5) Did you Google the interviewer(s) to see if there has been anything significant written by them or about them?

6) Did you study the job requirement to make sure you were prepared to explain your experience and how it related to the each required and desired skill?

7) Did you go to their company LinkedIn page and study their stats, demographics, etc.

8) Did you study your resume (I know this one sounds crazy, but when nervous you should leave nothing to chance).

9) Did you prepare questions to ask them?  Many interviewers use your questions as a way of understanding your fact finding skills first hand.

10) Did you ask if their would be time for Q & A at the end of the interview or would they prefer that you ask questions as you think of them?

12) Did you bring a note pad to write down the questions or thoughts during the interview?

11) Most of all, did you try to close them for a decision.  Did you ask for the job?

These are just some of the ways to better prepare for your next interview.  The point is, those who do not prepare for interviews are likely to lose out to those who do.

If Your Job Search Lacks Creativity And Drive, You Are Fighting A Losing Battle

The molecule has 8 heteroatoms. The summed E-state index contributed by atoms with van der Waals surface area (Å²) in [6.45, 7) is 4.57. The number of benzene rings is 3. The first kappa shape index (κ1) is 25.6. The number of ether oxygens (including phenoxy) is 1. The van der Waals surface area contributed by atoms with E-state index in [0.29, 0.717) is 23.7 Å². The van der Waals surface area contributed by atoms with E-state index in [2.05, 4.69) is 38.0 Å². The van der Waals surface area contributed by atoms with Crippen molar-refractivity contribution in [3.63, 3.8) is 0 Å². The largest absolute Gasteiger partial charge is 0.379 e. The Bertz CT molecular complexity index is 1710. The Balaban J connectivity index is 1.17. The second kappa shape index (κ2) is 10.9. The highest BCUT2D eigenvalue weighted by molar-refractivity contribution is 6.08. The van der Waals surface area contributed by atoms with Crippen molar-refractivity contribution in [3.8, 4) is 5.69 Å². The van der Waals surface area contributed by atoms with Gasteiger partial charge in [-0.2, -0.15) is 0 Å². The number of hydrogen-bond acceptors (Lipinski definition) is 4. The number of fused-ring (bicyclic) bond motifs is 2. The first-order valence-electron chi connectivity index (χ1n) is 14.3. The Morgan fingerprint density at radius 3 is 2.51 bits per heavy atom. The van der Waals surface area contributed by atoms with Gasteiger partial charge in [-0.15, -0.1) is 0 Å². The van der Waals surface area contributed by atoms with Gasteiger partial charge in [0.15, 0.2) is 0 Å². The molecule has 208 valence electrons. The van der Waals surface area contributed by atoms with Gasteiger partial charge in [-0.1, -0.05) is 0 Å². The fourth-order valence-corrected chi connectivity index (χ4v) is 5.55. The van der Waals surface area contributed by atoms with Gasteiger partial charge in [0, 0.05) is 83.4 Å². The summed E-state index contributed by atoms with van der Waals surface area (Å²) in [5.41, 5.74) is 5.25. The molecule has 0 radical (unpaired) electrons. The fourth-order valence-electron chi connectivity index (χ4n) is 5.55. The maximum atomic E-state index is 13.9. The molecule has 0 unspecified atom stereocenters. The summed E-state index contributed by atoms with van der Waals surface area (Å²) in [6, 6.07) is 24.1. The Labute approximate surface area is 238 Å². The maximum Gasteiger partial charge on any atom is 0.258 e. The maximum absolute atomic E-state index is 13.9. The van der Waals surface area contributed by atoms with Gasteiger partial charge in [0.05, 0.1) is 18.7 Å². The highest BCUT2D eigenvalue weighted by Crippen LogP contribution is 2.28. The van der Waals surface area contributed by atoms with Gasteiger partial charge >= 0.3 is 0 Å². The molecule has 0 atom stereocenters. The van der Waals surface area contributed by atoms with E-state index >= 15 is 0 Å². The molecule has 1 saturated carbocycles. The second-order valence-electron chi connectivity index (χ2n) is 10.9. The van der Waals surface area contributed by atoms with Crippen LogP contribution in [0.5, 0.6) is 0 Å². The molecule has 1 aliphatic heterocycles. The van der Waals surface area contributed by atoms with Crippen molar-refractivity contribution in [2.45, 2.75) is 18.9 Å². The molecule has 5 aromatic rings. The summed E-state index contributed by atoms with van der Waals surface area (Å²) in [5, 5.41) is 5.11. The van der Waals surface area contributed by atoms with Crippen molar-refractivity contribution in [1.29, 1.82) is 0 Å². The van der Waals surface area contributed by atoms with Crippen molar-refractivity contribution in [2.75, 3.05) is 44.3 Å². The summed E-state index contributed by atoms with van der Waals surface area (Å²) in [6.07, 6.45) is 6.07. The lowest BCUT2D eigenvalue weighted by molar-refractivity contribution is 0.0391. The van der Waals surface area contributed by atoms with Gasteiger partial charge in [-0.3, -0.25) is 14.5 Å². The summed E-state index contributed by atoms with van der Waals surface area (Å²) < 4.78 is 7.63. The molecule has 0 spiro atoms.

This past Tuesday I had the good fortune to attend a networking event where the guest speaker was 5 time New York Times best selling author Harvey Mackay. His latest book, entitled “Use Your Head To Get Your Foot In The Door” centers around the little things one can do to overcome the challenges of the current depressed job market. In all of his books he has always been consistent in his belief that your next sale, job, or relationship stem from an all encompassing commitment to networking.

In an article published on About.com, CJ Hayden states that “surveys consistently show that 80-85% of job-seekers find work as the result of a referral from a friend or colleague, and only 2-4% land jobs from Internet job boards”.

I can’t agree more with her findings. But as a recruiter, I look at it from a slightly different perspective. In my case, her numbers hold true with the placements I’ve made over the past 3 years. On average 85% of my placements come from referrals and recommendations from personal friends, current and former colleagues and clients, and contacts from social media sites like LinkedIn and Facebook.